Celebrations in full swing in the Khumbu
On the afternoon of May 26, Peter, Min and I descended from Kala Patar and rejoined Lloyd and the rest of the crew at a beautiful campsite at Loboche.
On the 27th we all trekked together to the village of Dingboche. The weather and the scenery were beautiful as we walked along the high ridge above the village of Pheriche where we had stayed for two nights on the way up to Base Camp. Now, as we descended back to elevations below 15,000 ft., the air seemed thick and rich.
We made it all he way to Ang Temba’s lodge in Pangboche, the Highland Sherpa Resort. We enjoyed conversation with friends returning from an Everest attempt this season, as well as Steve Knoble, from Michigan, who is visiting the Everest Region after six years living in West Nepal helping to develop hospitals.
The conversations with other travelers at the tea shops and lodges along the way are always interesting and meaningful. Travelers in these parts are always full of great tales of adventure and are open, sincere and sharing. As we trekked, Peter and I commented how refreshing it is to have real conversations that have depth with chance acquaintances we meet briefly along the way.
Today, May 28, I said goodbye to Lloyd, Peter and the Sherpas for the day. My plan was to trek quickly to the village of Khumjung with my cameras in order to be present for the unveiling of the statue of Sir Edmund Hillary the Khumjung School, the first “Hillary school”.
I raced the steep trail from Pangboche to Thangboche then all the way down to the river at Phunkatanka and back up to Khumjung. It was a trek that could easily be considered a full day, but I managed to cover the distance in just over two hours, carrying my cameras so that I could record this event. I arrived just after the festivities had begun. Hundreds of Sherpas from the area we there and the air was full of excitement and celebration.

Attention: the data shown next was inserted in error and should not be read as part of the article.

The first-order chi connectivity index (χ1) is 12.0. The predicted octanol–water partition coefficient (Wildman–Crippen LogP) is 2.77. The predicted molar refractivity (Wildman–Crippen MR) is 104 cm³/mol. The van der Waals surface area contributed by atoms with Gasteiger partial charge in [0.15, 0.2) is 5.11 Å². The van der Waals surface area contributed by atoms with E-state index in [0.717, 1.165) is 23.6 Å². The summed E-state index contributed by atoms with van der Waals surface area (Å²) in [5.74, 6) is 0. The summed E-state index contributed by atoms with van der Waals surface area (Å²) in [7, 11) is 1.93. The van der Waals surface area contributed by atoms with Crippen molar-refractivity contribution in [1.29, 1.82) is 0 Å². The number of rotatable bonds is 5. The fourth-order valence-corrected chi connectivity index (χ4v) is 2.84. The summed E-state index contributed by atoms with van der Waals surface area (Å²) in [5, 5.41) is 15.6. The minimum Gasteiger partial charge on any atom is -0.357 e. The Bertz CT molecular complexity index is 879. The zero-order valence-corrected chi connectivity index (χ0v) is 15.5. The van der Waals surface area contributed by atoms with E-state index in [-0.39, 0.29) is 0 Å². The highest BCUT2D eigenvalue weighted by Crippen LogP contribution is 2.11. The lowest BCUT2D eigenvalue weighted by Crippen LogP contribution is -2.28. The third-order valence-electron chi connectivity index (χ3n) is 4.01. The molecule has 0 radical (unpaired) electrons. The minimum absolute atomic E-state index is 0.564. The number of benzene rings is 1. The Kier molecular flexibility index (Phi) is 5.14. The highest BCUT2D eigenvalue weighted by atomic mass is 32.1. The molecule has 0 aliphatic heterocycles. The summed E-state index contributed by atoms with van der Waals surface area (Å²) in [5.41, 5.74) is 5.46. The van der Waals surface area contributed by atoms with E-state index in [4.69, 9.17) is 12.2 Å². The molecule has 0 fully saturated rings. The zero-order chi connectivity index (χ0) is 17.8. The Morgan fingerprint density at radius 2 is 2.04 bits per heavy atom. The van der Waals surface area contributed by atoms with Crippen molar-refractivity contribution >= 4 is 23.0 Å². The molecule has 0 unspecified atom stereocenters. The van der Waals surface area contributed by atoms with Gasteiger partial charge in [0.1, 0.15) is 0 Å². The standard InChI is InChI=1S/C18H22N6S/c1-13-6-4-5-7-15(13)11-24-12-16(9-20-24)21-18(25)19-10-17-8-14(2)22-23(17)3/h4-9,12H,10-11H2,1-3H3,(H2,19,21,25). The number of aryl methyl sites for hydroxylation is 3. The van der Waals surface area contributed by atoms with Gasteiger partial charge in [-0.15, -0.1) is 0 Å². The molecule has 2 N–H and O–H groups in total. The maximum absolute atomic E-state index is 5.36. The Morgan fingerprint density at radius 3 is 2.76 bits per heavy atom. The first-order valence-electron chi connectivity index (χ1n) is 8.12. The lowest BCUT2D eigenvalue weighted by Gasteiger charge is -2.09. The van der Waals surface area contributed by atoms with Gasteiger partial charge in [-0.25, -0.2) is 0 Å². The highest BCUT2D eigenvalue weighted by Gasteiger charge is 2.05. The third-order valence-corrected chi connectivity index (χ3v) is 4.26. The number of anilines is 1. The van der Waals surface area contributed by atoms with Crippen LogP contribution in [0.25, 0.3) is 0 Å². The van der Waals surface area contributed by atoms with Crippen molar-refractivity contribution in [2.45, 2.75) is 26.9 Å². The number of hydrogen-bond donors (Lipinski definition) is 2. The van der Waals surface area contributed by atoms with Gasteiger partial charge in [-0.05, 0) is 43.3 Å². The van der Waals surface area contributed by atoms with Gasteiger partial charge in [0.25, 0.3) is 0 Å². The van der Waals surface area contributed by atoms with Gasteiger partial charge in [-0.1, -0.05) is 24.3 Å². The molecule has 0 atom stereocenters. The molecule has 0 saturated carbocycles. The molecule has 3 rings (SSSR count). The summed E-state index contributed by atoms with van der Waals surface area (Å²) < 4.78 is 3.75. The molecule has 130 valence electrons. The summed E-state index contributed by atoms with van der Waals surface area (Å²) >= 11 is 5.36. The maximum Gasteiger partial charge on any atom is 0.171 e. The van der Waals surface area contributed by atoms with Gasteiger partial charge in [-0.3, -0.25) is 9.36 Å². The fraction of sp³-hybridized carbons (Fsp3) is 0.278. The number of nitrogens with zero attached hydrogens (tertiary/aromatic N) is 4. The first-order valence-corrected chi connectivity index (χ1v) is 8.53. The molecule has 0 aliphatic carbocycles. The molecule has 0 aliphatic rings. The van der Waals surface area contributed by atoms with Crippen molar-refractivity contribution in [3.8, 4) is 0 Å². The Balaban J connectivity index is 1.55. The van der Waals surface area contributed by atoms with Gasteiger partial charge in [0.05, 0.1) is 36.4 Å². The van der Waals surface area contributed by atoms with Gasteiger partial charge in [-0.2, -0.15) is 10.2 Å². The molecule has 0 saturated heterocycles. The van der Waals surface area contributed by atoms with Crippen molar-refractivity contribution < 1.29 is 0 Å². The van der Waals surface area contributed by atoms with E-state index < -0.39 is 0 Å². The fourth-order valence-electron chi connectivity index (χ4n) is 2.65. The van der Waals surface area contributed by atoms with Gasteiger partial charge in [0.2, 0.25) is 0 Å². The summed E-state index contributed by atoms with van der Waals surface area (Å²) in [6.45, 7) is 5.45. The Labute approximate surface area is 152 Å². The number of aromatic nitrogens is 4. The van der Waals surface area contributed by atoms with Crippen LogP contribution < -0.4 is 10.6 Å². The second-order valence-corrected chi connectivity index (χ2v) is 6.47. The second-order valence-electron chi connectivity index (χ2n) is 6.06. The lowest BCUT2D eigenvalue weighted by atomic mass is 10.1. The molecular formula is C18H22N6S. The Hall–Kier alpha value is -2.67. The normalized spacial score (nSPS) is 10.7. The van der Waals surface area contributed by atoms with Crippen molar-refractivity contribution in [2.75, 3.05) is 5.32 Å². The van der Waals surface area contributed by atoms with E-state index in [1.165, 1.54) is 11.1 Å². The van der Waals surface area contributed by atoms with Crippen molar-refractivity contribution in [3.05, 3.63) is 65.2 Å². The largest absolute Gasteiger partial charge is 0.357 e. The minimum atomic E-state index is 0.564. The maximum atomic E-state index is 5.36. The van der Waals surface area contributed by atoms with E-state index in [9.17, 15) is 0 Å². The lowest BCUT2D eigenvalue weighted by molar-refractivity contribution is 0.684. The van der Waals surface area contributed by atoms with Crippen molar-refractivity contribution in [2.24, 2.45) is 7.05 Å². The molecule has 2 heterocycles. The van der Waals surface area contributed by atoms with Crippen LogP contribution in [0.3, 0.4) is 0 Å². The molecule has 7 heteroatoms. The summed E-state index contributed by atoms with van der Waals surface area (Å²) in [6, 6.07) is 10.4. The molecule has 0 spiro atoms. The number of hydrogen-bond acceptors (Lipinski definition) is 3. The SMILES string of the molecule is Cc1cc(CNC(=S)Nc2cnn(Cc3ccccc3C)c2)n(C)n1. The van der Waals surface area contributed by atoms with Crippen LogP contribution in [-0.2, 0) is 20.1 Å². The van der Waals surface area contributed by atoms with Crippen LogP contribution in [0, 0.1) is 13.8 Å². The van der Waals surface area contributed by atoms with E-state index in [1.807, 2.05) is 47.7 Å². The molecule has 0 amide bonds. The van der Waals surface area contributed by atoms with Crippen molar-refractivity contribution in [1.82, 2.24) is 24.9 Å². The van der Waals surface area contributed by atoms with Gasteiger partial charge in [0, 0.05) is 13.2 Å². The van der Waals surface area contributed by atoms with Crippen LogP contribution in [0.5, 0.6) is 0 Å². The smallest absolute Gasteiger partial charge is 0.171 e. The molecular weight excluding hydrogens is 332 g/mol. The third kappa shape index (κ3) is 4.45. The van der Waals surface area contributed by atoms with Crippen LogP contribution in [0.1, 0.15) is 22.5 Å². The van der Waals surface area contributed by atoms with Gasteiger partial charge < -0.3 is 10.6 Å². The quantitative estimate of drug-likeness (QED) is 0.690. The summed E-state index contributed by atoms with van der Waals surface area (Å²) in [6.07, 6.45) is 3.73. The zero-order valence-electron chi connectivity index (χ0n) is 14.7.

After a couple of hours, I realized that such events worldwide are a time for many people to speak and perform as a lead up to the anticipated event. I took a break for lunch and returned after 1:30 pm to find various officials still speaking. The best parts were the dances performed by children from each of the eight levels at the Hillary School.
I knew that I did not have the stamina to wait until the statue was finally unveiled however, so I continued on to Namche.
When I walked into Namche, all my friends were talking about the helicopter accident at Base Camp. As Peter, Lloyd and I have trekked these past days, the helicopters have been overhead almost constantly and it is sad, but not a surprise to hear of today’s mishap.
At the cybercafe in Namche, we checked the web for late breaking news and my Sherpa friends spoke fondly and sadly of those who were lost today.
Now I will return to Tangboche to rejoin the group. When I walked past the monastery this morning, the final construction of the tents and banners which are being prepared for tomorrow’s celebration marking the 50th anniversary of the first ascent of Everest was underway. There were few people, other than monks around however.
I know when I return this evening it will be very different however. Hundreds and hundreds of people will be arriving. Sherpas, climbers, trekkers… somewhere in the mass of people I hope to easily find the BAI tents and our little party, still in the midst of a fascinating, challenging and constantly surprising adventure in the Khumbu.
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